Classic bureaucratic move from the BBC here

A huge public outcry, including a petition signed by more than 159,000 people, has provoked a climbdown at the BBC, which promised to keep many of its most popular recipes online less than 24 hours after announcing the closure of its food website.

So the bureaucracy has to save money. In order to do so (and who the fuck spends £15 million a year on a recipes site?) cut the one thing lots of people like. Instead of the choccie biccies at the meetings, or the pensions or pay of those attending the meetings. when the public kick up insist that this shows that no cuts are possible.

Gaspingly transparent but sadly effective.

33 thoughts on “Classic bureaucratic move from the BBC here”

  1. Actually, there was pressure from the Government to cut the things that the BBC has no mandate for, like running a recipe website (or a news website, for that matter). But guess what? The BBC can’t even cut that.

    The recipe site is actually useful. But 15 million pounds a year? 15 million? I could run exactly the same site for $1500 a year.

  2. The Inimitable Steve

    Or one of their superfluous television and radio channels: BBC 3, BBC 4, the Asian network, etc. etc.

  3. Or perhaps a shot in the foot? They are supposed to be trialing a subscription model. Here is a prime candidate. Although it will undoubtedly fail commercially, even with such a large back catalog.

  4. How does reducing the number of recipies on their website save money? The only thing consumed is electricity, which is more-or-less the same whether you have 1 recipe on the site or 1 million. It’s not like the 1970s tape-wiping scandal where re-using tapes of Patrick Trouton’s Doctor was cheaper than buying new tapes and building another cupboard.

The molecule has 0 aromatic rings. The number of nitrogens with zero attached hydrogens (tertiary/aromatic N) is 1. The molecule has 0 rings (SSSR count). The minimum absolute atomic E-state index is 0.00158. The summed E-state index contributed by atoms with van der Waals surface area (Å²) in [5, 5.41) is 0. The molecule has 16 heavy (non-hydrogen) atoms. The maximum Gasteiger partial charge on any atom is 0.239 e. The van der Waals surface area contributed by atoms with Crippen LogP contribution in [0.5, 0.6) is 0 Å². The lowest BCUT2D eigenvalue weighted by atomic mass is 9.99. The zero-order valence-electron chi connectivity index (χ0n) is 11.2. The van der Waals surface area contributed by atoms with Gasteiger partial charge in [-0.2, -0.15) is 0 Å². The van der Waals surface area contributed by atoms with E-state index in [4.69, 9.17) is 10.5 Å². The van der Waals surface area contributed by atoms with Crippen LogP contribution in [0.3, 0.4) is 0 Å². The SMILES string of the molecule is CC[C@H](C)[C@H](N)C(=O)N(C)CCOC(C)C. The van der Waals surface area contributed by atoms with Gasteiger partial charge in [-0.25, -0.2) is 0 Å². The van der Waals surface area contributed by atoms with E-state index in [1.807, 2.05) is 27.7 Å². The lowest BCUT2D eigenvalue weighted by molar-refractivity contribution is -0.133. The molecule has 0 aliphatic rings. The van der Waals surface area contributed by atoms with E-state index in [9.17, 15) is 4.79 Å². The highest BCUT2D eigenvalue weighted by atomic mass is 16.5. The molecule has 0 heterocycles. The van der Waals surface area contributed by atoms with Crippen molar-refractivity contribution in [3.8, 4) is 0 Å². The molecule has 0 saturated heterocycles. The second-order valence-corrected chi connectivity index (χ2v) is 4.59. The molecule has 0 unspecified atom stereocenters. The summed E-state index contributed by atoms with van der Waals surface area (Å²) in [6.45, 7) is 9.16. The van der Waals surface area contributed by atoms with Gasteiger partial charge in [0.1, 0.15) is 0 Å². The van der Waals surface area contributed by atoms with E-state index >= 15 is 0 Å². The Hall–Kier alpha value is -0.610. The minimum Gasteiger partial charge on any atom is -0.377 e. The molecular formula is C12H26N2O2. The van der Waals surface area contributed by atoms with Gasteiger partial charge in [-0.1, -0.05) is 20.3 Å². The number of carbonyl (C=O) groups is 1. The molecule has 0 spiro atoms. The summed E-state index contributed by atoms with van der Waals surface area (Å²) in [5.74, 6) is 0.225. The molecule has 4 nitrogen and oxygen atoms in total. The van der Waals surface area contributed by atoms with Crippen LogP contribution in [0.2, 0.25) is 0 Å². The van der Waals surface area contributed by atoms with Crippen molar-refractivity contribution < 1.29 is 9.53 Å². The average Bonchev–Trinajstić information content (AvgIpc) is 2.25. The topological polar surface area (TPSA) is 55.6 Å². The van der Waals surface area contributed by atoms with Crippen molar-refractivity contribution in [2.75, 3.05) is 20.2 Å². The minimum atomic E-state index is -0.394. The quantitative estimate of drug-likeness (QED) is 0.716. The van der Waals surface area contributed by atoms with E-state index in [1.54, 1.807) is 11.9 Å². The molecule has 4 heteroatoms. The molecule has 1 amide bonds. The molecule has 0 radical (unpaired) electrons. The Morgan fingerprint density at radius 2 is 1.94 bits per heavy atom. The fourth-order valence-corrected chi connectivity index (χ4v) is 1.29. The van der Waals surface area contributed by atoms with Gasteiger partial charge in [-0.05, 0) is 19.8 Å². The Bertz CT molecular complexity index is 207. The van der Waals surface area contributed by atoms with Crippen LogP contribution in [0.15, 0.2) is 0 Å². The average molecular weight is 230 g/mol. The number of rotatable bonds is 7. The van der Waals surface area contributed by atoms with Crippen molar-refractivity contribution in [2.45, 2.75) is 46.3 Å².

5. Good grief, I see mountains of cookbooks available for pennies in every bootsale I visit and charity shop window I walk past.

    Have we become so lazy we can’t take a book down from a shelf & thumb through the pages any more?

  6. MC

    Indeed.

    Cuts in local authority funding? Then cut the things that folk will notice, such as road repairs, street cleaning and the kiddies’ section in local libraries. Never, ever, get rid of a couple of Corporate Directors and their legions of bureaucratic minions.

    My local council has removed two litter bins on our street — one from outside a take-away – because they are allegedly too expensive to empty regularly. Meanwhile, the grants to theatre groups, artists and sundry other wankers continue.

  7. It is my go-to site for a first approximation to a new dish.

    It is good to very good. Maybe the BBC shouldn’t be doing it (and at that level of cost they shouldn’t), but I like it.

    Still don’t believe the c**p they put out on the news though.

    It certainly ought to be monetisable through cheap subscrition and reasonable levels of advertising.

  8. Wasn’t there a Yes Minister episode about this (not a food website, of course; back then people did know how to read books).

  9. But yes, it ought to make money from advertising and it shouldn’t cost £15 million to run. Either do it profitably or flog it off.